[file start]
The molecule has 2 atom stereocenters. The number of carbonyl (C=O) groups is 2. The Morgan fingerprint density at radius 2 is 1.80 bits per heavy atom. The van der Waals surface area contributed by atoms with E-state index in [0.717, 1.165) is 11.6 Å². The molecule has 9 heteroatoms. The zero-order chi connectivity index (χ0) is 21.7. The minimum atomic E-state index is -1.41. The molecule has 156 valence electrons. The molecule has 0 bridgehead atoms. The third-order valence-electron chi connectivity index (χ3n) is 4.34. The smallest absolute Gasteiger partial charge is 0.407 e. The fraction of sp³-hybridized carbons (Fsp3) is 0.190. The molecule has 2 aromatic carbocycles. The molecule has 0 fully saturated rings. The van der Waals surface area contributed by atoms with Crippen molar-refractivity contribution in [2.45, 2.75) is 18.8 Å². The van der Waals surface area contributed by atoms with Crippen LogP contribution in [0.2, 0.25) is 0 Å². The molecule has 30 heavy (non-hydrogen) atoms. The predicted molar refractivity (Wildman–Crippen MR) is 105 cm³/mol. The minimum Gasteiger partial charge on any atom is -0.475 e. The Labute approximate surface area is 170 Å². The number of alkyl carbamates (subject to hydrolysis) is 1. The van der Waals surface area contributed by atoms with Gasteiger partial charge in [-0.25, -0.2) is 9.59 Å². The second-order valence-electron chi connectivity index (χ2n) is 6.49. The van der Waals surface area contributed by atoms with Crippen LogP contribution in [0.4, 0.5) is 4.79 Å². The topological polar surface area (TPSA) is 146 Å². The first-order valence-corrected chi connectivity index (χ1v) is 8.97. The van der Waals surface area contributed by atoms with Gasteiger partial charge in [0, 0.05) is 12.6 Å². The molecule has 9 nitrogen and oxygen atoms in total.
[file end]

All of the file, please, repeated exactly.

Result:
The molecule has 2 atom stereocenters. The number of carbonyl (C=O) groups is 2. The Morgan fingerprint density at radius 2 is 1.80 bits per heavy atom. The van der Waals surface area contributed by atoms with E-state index in [0.717, 1.165) is 11.6 Å². The molecule has 9 heteroatoms. The zero-order chi connectivity index (χ0) is 21.7. The minimum atomic E-state index is -1.41. The molecule has 156 valence electrons. The molecule has 0 bridgehead atoms. The third-order valence-electron chi connectivity index (χ3n) is 4.34. The smallest absolute Gasteiger partial charge is 0.407 e. The fraction of sp³-hybridized carbons (Fsp3) is 0.190. The molecule has 2 aromatic carbocycles. The molecule has 0 fully saturated rings. The van der Waals surface area contributed by atoms with Crippen molar-refractivity contribution in [2.45, 2.75) is 18.8 Å². The van der Waals surface area contributed by atoms with Crippen LogP contribution in [0.2, 0.25) is 0 Å². The molecule has 30 heavy (non-hydrogen) atoms. The predicted molar refractivity (Wildman–Crippen MR) is 105 cm³/mol. The minimum Gasteiger partial charge on any atom is -0.475 e. The Labute approximate surface area is 170 Å². The number of alkyl carbamates (subject to hydrolysis) is 1. The van der Waals surface area contributed by atoms with Gasteiger partial charge in [-0.25, -0.2) is 9.59 Å². The second-order valence-electron chi connectivity index (χ2n) is 6.49. The van der Waals surface area contributed by atoms with Crippen LogP contribution in [0.4, 0.5) is 4.79 Å². The topological polar surface area (TPSA) is 146 Å². The first-order valence-corrected chi connectivity index (χ1v) is 8.97. The van der Waals surface area contributed by atoms with Gasteiger partial charge in [0, 0.05) is 12.6 Å². The molecule has 9 nitrogen and oxygen atoms in total.